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How to Install Interlocking Patio Pavers Tips – Part 2

If you missed part 1, of how to install interlocking patio pavers tips, you can click here.

Now that you’ve done your research, visualized your project, received free advice, determined your timeline and budget and possibly hired local help, its time to dig in and watch your dream landscape come to life.

Here are some additional tips that we think will help you to keep your project moving forward:

1. Keep your sketch or drawing close by

You’ve spent all that effort to visualizing your dream landscape, make sure you have it handy so that everything goes to plan. Better yet, make photocopies or scan your plan just in case it gets lost, waterlogged, ripped, eaten by the dog, or even buried (yeah, it has happened before!).

2. Getting the proper tools

You want to keep your significant other happy, get the rights tools so you can get the job done faster and better. Forget the snow shovel and go out and buy the right tool(s) or just rent them.

3. Stake it right

Make sure that when you stake out the dimensions of the project, it is important to keep your measurements consistent to your drawings to avoid shortage or overage of materials.

4. Keeping the edge straight

During installation you will need to use string between the stakes as a guide to help keep your interlocking pavers straight. If you want your pavers to stay straight for many years to come, think of installing landscape edging.

5. Tamping the sand

After you have applied the polymeric sand with a broom, use a tamper with a rubber pad to ensure that the sand fills in all the cracks properly. Once the polymeric sand activates, you are going to get a strong cohesive surface that will resist weeds and keep your landscape looking pristine.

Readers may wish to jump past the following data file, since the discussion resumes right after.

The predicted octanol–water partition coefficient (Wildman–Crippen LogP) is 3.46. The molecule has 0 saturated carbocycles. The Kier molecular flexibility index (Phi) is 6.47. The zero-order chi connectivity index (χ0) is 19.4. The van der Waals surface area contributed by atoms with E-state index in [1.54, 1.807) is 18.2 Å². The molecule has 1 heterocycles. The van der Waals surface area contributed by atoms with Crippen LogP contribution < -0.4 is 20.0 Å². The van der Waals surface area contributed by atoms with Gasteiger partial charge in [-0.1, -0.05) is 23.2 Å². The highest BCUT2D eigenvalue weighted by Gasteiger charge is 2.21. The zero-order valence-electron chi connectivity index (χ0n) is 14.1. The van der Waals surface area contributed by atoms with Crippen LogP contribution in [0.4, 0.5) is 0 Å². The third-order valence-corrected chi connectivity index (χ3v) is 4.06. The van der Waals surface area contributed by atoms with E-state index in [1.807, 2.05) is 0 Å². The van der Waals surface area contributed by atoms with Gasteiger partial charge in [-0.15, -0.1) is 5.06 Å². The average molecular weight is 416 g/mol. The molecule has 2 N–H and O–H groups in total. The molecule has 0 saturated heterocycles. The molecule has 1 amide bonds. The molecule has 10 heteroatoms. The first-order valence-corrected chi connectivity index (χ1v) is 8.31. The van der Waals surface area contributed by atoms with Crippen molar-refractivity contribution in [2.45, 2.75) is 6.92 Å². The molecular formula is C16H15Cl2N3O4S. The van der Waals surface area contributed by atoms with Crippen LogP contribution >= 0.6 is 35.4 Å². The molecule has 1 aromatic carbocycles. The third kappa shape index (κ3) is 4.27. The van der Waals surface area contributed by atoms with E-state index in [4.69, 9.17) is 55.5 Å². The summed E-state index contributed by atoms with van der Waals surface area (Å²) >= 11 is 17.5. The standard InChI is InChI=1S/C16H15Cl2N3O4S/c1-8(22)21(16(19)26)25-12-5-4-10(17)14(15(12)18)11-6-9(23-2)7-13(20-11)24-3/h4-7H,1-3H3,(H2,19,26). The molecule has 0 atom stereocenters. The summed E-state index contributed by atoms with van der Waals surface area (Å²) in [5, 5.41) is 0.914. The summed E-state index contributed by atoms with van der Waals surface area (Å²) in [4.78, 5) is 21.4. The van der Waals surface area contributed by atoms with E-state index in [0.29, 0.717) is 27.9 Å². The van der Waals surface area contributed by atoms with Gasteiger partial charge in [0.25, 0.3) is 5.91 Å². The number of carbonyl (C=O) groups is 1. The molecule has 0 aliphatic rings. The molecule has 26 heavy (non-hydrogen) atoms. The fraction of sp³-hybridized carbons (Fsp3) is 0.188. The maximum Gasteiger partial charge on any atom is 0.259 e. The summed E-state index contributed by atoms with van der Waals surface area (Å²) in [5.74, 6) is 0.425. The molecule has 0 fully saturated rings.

6. More free landscaping advice

Just because you’ve started work, it doesn’t mean that you can’t still ask for advice. This is especially true if you encountered something unexpected like a large tree root. It won’t cost you anything and it may save you heartache and frustration down the road.

7. Don’t stop unnecessarily

Place your sand, gravel and stone in piles along the project perimeter so you don’t need to stop when you run out. This will help you keep focus on getting the project done. Don’t forget to cover the piles overnight to protect the sand from the rain.

8. Using a stone cutter

If you want smooth cut curve for your interlocking stone, rent a stone cutter or take it to your local garden centre to get cut it for you.

9. Keeping the help happy

If you’ve decided that you want to hire labour, save time and money by providing food and snacks so your help can stay onsite and help you finish your project faster.

4 replies
  1. Elitehort says:

    Hi there, Great tips by the way and thank you.

    I did have a question though. I’m hoping you can answer it for me since you
    seem to be pretty knowledgeable about gardening. Can I use
    a plastic liner in a raised bed for vegetables?

    If you had some insight I would greatly appreciate it.

    • toemar says:

      You can but the preference is landscape fabric. If you use plastic and it holds/contains moisture, you may end up with root rot and killing the plant. Of course, this depends upon what plant you are installing. Some plants like “wet feet’, others do not. Overall, it is usually best to have good drainage and landscaping fabric does this quite well.

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